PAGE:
1969 was a big year for many reasons and no less for the incredible achievement that was the moon landing. But the sixteenth year of a boy’s life is very big no matter what else is going on in the world and my sixteenth year was no different.
I have a vague memory of trooping down to the school library with a thousand other uniforms and straining to see the TV set through the crowd. Certain details stand out; the strange emotional behaviour of the usually restrained and serious teachers as they watched the moon images, the overwhelming odour generated by a large number of high school boys in relatively close vicinity to each other, noticing that there was the specific event itself and the fact that we were actually watching it. It was all over pretty quickly and we trooped back up the stairs to classrooms. No discussion followed.
The high school I attended was one of those huge denominational boys schools run by priests. Corporal punishment in the classrooms (a great way to learn maths) and the law of the jungle in the quadrangle. A pedagogy that reinforced total control of the individual through a stifling structure and a one dimensional curriculum that had its roots in a traditional Catholic education but was struggling with an emerging modern culture. I was constantly told my school was progressive and I constantly questioned my understanding of the meaning of that word.
Occasionally there were times when the outside world was allowed in. My English teacher came into the classroom one day with a huge box of books and began handing them around. A copy of The Fellowship of the Ring became my classroom oasis and an introduction to the possibilities of imagination. An open minded Art teacher created another oasis for a few hours a week but the academic hierarchy put paid to any glimpse of a real choice in that direction.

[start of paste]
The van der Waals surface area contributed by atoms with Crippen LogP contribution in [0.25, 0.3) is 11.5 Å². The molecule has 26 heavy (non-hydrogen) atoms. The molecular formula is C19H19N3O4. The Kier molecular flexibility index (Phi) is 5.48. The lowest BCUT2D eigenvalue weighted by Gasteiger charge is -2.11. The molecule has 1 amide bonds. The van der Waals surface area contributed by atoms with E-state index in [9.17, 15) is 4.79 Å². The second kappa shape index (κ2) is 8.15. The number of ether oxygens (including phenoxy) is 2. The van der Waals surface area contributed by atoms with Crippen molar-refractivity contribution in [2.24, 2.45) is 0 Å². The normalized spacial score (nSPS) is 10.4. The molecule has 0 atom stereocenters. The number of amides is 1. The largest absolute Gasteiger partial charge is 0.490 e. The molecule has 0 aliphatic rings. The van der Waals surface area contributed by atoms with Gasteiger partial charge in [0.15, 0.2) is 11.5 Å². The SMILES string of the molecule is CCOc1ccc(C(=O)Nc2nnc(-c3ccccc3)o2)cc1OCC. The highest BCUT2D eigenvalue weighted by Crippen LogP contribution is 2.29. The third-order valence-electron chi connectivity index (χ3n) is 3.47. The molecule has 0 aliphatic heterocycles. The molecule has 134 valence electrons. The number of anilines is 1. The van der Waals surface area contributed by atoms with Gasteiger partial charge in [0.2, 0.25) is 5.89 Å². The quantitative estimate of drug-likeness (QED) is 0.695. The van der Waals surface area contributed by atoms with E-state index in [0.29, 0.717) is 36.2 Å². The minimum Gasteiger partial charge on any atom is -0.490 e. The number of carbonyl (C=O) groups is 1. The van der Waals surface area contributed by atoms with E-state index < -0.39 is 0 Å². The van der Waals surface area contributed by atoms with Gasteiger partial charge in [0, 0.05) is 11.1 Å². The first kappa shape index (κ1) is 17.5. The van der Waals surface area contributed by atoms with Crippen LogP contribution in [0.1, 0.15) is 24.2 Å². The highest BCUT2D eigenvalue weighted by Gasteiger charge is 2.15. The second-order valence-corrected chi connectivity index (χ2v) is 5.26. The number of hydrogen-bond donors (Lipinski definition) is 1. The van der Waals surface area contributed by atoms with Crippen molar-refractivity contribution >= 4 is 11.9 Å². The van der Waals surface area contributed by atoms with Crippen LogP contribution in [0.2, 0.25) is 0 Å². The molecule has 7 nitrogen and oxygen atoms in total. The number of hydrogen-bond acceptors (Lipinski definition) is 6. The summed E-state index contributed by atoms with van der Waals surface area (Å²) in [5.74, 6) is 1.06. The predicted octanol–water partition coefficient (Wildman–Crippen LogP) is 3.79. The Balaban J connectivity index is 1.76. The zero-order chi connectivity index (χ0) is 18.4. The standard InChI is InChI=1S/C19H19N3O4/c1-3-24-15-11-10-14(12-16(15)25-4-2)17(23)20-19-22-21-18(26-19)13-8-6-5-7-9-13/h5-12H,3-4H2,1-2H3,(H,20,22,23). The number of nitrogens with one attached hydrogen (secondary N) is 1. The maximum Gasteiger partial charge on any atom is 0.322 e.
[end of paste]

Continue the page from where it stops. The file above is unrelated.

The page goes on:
Canberra was a small town at that time: a small conservative country town. A friend and I had occasion to be at the local Chemist and purchase a packet of condoms as we needed to have a close look at one. They were cheap and openly displayed in boxes of 5. The shop assistant sold us the condoms and by the time we walked in the door at home (a 15 minute dawdle and enough time to assess the quality of our purchase) my Mother knew exactly where we had been. When quizzed I omitted to admit another reason we were interested in the condoms. A fellow student had been approaching the condom display in the chemist and pushing pins straight through the entire packets of 5. We wished to check his handy work.
In 1969 the Pope was seeing the backlash of his decree that “birth control is intrinsically wrong”. Catholic faith and loyalty was being tested. Three priests teaching at my school wrote a letter to the Canberra Times Editor publicly disagreeing with the Pope. They were all suspended from teaching immediately and I only ever saw them briefly after that.
Moon landing? Amazing, sure, but what about the universe of experience and knowledge that was coming to my attention from within? A 16 year old boy’s level of attentiveness is inversely proportional to his distance from another person of his sexual orientation. In 1969 I found myself alone with a blond girl roughly my age. She walked slowly up to me, brushed her blonde fringe away from her big hazel eyes, put one finger to her lips and went shhhhhhhhhhhh. At that point my whole existence shattered into a million pieces.
Moon landing? What moon landing? I think at sixteen my world was eclipsed by events defined by my cultural location and the relationships I experienced, perhaps parochial but no less formidable.